This blog is intended to go along with Population: An Introduction to Concepts and Issues, by John R. Weeks, published by Cengage Learning. The latest edition is the 12th (it came out in 2015), but this blog is meant to complement any edition of the book by showing the way in which demographic issues are regularly in the news.

If you are a user of my textbook and would like to suggest a blog post idea, please email me at: john.weeks@sdsu.edu

Sunday, July 27, 2014

Ebola Virus Taking a Toll in West Africa

Just as we set our sights on getting one virus (HIV/AIDS) under control, the ebola virus is gaining ground in West Africa. NBC News notes that:
Ebola has infected nearly 1,100 people and killed 660 of them in the current West African outbreak, according to the World Health Organization. It's the worst Ebola outbreak ever recorded. The virus has spread across borders between Liberia, Sierra Leone and Guinea and was taken by airliner for the first time ever when a Liberian citizen, Patrick Sawyer, collapsed a week ago after flying into Lagos. He’s since died and two tests came back positive for Ebola.
Two Americans--a doctor and a health worker--have both been infected with the virus in Liberia, where they were working as part of a North Carolina-based organization trying to save the lives of Ebola patients.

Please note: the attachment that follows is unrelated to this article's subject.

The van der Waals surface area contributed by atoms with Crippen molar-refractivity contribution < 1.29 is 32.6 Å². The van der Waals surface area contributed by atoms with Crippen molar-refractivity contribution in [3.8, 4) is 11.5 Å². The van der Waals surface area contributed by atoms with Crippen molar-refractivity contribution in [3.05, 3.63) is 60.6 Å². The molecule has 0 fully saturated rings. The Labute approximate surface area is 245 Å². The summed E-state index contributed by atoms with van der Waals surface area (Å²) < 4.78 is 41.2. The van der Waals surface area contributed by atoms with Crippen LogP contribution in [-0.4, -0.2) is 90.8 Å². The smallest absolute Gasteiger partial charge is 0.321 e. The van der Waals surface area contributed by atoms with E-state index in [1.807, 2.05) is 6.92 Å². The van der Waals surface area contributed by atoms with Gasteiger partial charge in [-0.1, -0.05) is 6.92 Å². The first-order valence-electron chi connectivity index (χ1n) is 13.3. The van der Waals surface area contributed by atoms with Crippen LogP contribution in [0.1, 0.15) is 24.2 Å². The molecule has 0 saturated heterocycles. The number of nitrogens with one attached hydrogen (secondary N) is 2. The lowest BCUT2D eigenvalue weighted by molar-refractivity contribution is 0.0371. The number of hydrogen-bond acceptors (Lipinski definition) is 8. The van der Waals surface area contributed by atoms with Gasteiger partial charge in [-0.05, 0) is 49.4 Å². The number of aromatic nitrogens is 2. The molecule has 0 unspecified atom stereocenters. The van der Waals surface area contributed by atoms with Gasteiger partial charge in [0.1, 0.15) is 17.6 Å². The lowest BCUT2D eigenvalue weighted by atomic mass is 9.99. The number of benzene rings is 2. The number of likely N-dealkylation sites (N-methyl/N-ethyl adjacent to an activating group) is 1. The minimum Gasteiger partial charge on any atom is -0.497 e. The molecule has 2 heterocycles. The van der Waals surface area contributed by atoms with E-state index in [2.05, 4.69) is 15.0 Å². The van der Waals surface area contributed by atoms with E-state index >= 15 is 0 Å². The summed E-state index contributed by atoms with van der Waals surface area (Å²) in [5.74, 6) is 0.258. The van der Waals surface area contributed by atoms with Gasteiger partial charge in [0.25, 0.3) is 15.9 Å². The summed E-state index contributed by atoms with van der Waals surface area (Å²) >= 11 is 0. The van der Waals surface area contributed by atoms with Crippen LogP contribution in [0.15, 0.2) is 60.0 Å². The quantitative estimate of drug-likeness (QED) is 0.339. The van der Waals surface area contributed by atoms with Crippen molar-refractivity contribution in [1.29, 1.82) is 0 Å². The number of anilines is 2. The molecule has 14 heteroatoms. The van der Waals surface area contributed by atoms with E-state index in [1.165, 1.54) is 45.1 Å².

One bright spot — early treatment seems to help patients survive better, even though there’s no specific treatment for Ebola. In some outbreaks, 90 percent of patients have died, but the death rate in this outbreak is closer to 60 percent, and Strickland [Melissa Strickland, director of Samaritan's Purse in North Carolina says it’s possibly because patients are being identified earlier and getting supportive care, such as saline solution, to prevent dehydration.
A story on BBC News indicates that the virus was first identified in Zaire (now the Democratic Republic of Congo) in 1976, and has spread out from there. The virus was named for the river near the village where the first patient was identified. The U.S. Centers for Disease Control notes that the most likely carriers of the disease (besides infected humans) are bats, although monkeys may also be a reservoir. 


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